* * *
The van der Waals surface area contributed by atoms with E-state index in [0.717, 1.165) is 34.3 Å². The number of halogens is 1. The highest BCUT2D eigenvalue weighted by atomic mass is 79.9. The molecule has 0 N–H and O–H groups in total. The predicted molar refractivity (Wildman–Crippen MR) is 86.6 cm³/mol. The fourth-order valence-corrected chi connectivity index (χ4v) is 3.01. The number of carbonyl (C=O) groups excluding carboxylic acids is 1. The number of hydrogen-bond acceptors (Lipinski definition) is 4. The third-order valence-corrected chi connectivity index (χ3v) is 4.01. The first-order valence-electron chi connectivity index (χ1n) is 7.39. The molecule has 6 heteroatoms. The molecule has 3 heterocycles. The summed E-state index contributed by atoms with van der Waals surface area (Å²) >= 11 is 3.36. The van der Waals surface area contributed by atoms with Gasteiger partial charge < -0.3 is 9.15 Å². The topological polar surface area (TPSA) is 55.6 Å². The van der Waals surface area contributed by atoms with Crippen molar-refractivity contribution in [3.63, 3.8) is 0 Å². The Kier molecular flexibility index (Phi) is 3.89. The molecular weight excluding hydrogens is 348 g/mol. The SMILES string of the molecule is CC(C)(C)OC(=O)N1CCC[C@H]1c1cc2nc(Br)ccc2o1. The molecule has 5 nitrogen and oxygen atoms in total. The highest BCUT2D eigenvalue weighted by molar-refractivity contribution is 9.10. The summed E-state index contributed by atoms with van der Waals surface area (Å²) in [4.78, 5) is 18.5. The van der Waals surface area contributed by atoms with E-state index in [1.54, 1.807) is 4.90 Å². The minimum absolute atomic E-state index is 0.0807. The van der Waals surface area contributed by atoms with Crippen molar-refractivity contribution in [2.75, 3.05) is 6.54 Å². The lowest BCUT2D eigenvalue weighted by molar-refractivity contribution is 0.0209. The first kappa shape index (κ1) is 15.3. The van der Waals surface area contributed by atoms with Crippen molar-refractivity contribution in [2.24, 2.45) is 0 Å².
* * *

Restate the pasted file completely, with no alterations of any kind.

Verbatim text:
The van der Waals surface area contributed by atoms with E-state index in [0.717, 1.165) is 34.3 Å². The number of halogens is 1. The highest BCUT2D eigenvalue weighted by atomic mass is 79.9. The molecule has 0 N–H and O–H groups in total. The predicted molar refractivity (Wildman–Crippen MR) is 86.6 cm³/mol. The fourth-order valence-corrected chi connectivity index (χ4v) is 3.01. The number of carbonyl (C=O) groups excluding carboxylic acids is 1. The number of hydrogen-bond acceptors (Lipinski definition) is 4. The third-order valence-corrected chi connectivity index (χ3v) is 4.01. The first-order valence-electron chi connectivity index (χ1n) is 7.39. The molecule has 6 heteroatoms. The molecule has 3 heterocycles. The summed E-state index contributed by atoms with van der Waals surface area (Å²) >= 11 is 3.36. The van der Waals surface area contributed by atoms with Gasteiger partial charge < -0.3 is 9.15 Å². The topological polar surface area (TPSA) is 55.6 Å². The van der Waals surface area contributed by atoms with Crippen molar-refractivity contribution in [3.63, 3.8) is 0 Å². The Kier molecular flexibility index (Phi) is 3.89. The molecular weight excluding hydrogens is 348 g/mol. The SMILES string of the molecule is CC(C)(C)OC(=O)N1CCC[C@H]1c1cc2nc(Br)ccc2o1. The molecule has 5 nitrogen and oxygen atoms in total. The highest BCUT2D eigenvalue weighted by molar-refractivity contribution is 9.10. The summed E-state index contributed by atoms with van der Waals surface area (Å²) in [4.78, 5) is 18.5. The van der Waals surface area contributed by atoms with E-state index in [1.54, 1.807) is 4.90 Å². The minimum absolute atomic E-state index is 0.0807. The van der Waals surface area contributed by atoms with Crippen molar-refractivity contribution in [2.75, 3.05) is 6.54 Å². The lowest BCUT2D eigenvalue weighted by molar-refractivity contribution is 0.0209. The first kappa shape index (κ1) is 15.3. The van der Waals surface area contributed by atoms with Crippen molar-refractivity contribution in [2.24, 2.45) is 0 Å².